An electricity supply crisis is looming in South Africa that could make intermittent outages in the past few months seem trivial by comparison.
Eskom has a plan to keep the lights on for the rest of the year – or, in the worst-case scenario, to implement only stage-one rotational load shedding. Here’s how it intends achieving this promise.
Civil society group Corruption Watch wants five former Eskom board members declared delinquent directors.
Eskom has decided to shake up its rotational power cuts, introducing less frequent load shedding but imposing power interruptions to suburbs of a week at a time.
The conventional wisdom is that a major restructuring of Eskom will address the crisis facing that state-owned utility and the country. But this is misleading.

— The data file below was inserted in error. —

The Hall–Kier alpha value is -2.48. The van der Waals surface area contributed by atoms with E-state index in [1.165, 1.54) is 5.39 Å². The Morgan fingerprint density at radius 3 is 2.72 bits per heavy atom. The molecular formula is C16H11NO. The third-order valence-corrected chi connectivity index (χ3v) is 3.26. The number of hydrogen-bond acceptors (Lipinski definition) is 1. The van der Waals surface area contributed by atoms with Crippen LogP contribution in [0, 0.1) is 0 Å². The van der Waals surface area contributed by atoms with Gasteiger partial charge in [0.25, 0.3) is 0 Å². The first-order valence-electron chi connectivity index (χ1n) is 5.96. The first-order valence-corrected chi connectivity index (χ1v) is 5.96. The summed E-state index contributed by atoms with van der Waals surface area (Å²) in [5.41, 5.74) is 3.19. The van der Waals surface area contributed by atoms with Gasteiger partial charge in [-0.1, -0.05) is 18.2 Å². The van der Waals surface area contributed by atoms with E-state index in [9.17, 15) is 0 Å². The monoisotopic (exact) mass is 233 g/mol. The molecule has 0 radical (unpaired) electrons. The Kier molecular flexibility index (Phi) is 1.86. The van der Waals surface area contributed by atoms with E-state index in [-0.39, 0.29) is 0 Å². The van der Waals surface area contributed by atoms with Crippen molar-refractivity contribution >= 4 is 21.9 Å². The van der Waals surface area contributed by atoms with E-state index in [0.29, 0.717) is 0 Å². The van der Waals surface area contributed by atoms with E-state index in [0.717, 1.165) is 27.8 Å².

One of South Africa’s newest power plants, designed to supply the grid during peak-use periods, is defective and has been limited to operate at lower capacity.
The cost of off-grid solar installations has decreased significantly over the last 10 years, with the prices of some components falling nearly 70%, prompting more South Africans to consider ditching Eskom entirely.
Eskom said on Sunday evening that it is unlikely to implement rolling blackouts this week thanks to an improvement in plant performance.
A decision to stop a boiler-monitoring software contract worth R275-million between Eskom and Carab Technologies may have contributed to the rolling blackouts that are hobbling the nation, City Press reported.
Eskom has reduced the intensity of rotating power cuts on Friday – South Africa’s ninth straight day of scheduled blackouts – after imports from Mozambique were partially restored.